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The American and the Taxman

By Orlando Gotay

ORLANDO pay-tax

Some of you may know that one of the things I enjoy is reading comments on social media. It helps me get a feel for concerns in the minds of people. I also remember that for every person who takes the time to voice concerns or questions, several may have similar mindsets.

That is why I write today about something basic, fundamental in fact. It has to do with the way the US taxes its citizens. Drum roll, please … US citizens are subject to federal tax on worldwide income, no matter where they live. Take time to digest that. It doesn’t matter if you live on Mars, getting Martian income. Or Mazatlan. If you are required to file (depending on age, filing status, amount, and type of income), you are required to file a federal return, factor in the computations of all your income, figure if you owe tax, and pay it. That is what some people call “citizenship-based taxation.” Pardon the important repetition: moving to Mexico, or anywhere else for that matter, does not relieve you, the US citizen, from federal tax obligations.

Most of the world’s countries use a different method for their tax systems, based on residence instead of citizenship. In case you are curious, Mexico taxes are based on “residencia fiscal” or tax residency as they define it. But today we are just talking about US taxes.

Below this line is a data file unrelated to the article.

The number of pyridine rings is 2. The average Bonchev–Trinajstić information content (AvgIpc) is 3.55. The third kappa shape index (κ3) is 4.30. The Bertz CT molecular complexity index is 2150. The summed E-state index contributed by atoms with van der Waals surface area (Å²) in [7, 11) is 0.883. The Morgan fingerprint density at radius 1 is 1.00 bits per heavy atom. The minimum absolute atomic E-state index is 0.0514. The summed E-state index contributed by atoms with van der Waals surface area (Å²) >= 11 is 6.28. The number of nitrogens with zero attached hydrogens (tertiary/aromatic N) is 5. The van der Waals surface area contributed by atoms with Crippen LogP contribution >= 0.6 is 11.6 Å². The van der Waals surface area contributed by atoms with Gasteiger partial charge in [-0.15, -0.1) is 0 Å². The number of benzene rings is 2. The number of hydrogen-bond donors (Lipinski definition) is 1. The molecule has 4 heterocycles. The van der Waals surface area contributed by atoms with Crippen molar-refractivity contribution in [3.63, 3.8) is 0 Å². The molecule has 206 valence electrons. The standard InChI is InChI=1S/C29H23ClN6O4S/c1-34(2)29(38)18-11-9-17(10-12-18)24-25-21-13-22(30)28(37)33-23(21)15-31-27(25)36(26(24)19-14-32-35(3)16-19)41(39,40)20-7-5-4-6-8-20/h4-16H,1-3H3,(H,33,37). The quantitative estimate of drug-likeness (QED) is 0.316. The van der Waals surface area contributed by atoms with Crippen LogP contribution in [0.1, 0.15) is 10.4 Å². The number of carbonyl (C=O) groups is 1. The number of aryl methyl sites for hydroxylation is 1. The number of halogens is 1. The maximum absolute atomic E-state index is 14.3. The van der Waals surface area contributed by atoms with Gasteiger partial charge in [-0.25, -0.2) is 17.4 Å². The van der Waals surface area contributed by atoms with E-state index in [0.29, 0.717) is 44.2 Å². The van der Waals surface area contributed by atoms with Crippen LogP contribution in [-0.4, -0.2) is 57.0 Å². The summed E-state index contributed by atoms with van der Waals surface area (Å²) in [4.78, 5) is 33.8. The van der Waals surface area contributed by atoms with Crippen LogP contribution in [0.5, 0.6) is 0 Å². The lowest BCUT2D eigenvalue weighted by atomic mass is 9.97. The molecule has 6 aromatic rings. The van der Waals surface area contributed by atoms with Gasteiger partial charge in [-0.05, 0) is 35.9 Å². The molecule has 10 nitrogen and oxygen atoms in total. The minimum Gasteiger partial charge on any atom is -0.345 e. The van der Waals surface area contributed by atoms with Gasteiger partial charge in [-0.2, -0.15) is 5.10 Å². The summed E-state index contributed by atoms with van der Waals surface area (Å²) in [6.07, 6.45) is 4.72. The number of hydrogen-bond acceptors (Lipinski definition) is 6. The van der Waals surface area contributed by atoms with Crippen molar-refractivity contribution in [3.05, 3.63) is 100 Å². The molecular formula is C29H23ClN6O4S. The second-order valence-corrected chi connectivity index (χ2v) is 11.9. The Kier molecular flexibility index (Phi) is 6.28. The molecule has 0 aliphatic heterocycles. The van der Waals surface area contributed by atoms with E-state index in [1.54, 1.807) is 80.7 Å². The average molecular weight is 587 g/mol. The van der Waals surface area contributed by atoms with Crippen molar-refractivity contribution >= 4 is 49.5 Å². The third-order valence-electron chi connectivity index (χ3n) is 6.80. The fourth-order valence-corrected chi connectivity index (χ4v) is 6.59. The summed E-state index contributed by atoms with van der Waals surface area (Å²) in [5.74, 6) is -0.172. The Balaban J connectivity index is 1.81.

To minimize the impact of taxes by additional countries on the same income, US law provides ways to mitigate. One is a US credit for foreign taxes paid (the Foreign Tax Credit). Also available is the exclusion from one’s federal income of amounts “earned” in a foreign country or countries (the Foreign Earned Income Exclusion and Housing Exclusion-Deduction).

Over the years, some have questioned how it is that the US has the right to tax people far away. That question was settled by the Supremes almost as soon as the income tax was enacted. In the process of considering the 2017 tax law, hopefuls expected Congress to modify citizenship-based taxation for individuals. It did not.

I’ll add a personal belief here: I would not count on the winds being favorable to modification of that system anytime soon. I’m not in favor of the existing regime, but it looks like it is with us for a long while. So long as you are a US citizen, expect to continue having that federal filing requirement. That’s just the way it is.

Orlando Gotay is a California licensed tax attorney (with a Master of Laws in Taxation) admitted to practice before the IRS, the US Tax Court, and other taxing agencies. His love of things Mexican has led him to devote part of his practice to the federal and state tax matters of US expats in Mexico. He can be reached at or Facebook: GotayTaxLawyer.


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